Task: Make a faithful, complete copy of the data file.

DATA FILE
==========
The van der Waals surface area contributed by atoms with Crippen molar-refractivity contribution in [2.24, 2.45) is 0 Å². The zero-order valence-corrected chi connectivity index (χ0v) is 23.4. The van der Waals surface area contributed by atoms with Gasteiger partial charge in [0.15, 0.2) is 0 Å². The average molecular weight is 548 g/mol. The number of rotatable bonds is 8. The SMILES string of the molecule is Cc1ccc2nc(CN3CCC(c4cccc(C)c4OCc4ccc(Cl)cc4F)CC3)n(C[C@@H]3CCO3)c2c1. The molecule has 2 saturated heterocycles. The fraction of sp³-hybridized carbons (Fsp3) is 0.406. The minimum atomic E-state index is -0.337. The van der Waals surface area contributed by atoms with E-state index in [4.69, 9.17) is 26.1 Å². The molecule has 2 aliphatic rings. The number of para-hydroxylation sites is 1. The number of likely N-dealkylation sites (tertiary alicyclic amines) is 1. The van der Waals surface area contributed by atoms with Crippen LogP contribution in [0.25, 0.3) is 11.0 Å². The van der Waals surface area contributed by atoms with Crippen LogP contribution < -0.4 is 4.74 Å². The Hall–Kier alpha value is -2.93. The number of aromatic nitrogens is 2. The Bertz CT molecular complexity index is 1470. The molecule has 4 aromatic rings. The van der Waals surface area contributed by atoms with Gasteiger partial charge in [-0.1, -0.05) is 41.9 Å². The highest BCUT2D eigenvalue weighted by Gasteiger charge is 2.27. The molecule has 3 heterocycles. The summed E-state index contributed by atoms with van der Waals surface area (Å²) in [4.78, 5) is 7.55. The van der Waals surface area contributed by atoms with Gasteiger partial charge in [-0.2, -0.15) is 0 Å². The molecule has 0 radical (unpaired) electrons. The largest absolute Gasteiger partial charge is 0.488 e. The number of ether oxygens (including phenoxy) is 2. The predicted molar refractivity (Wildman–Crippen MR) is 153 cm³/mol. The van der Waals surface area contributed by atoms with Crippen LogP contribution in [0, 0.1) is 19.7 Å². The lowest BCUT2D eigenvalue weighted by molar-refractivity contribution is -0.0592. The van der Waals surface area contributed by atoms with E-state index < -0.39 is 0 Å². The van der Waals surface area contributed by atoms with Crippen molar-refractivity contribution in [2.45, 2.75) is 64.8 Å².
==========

The van der Waals surface area contributed by atoms with Crippen molar-refractivity contribution in [2.24, 2.45) is 0 Å². The zero-order valence-corrected chi connectivity index (χ0v) is 23.4. The van der Waals surface area contributed by atoms with Gasteiger partial charge in [0.15, 0.2) is 0 Å². The average molecular weight is 548 g/mol. The number of rotatable bonds is 8. The SMILES string of the molecule is Cc1ccc2nc(CN3CCC(c4cccc(C)c4OCc4ccc(Cl)cc4F)CC3)n(C[C@@H]3CCO3)c2c1. The molecule has 2 saturated heterocycles. The fraction of sp³-hybridized carbons (Fsp3) is 0.406. The minimum atomic E-state index is -0.337. The van der Waals surface area contributed by atoms with E-state index in [4.69, 9.17) is 26.1 Å². The molecule has 2 aliphatic rings. The number of para-hydroxylation sites is 1. The number of likely N-dealkylation sites (tertiary alicyclic amines) is 1. The van der Waals surface area contributed by atoms with Crippen LogP contribution in [0.25, 0.3) is 11.0 Å². The van der Waals surface area contributed by atoms with Crippen LogP contribution < -0.4 is 4.74 Å². The Hall–Kier alpha value is -2.93. The number of aromatic nitrogens is 2. The Bertz CT molecular complexity index is 1470. The molecule has 4 aromatic rings. The van der Waals surface area contributed by atoms with Gasteiger partial charge in [-0.1, -0.05) is 41.9 Å². The highest BCUT2D eigenvalue weighted by Gasteiger charge is 2.27. The molecule has 3 heterocycles. The summed E-state index contributed by atoms with van der Waals surface area (Å²) in [4.78, 5) is 7.55. The van der Waals surface area contributed by atoms with Gasteiger partial charge in [-0.2, -0.15) is 0 Å². The molecule has 0 radical (unpaired) electrons. The largest absolute Gasteiger partial charge is 0.488 e. The number of ether oxygens (including phenoxy) is 2. The predicted molar refractivity (Wildman–Crippen MR) is 153 cm³/mol. The van der Waals surface area contributed by atoms with Crippen LogP contribution in [0, 0.1) is 19.7 Å². The lowest BCUT2D eigenvalue weighted by molar-refractivity contribution is -0.0592. The van der Waals surface area contributed by atoms with E-state index < -0.39 is 0 Å². The van der Waals surface area contributed by atoms with Crippen molar-refractivity contribution in [2.45, 2.75) is 64.8 Å².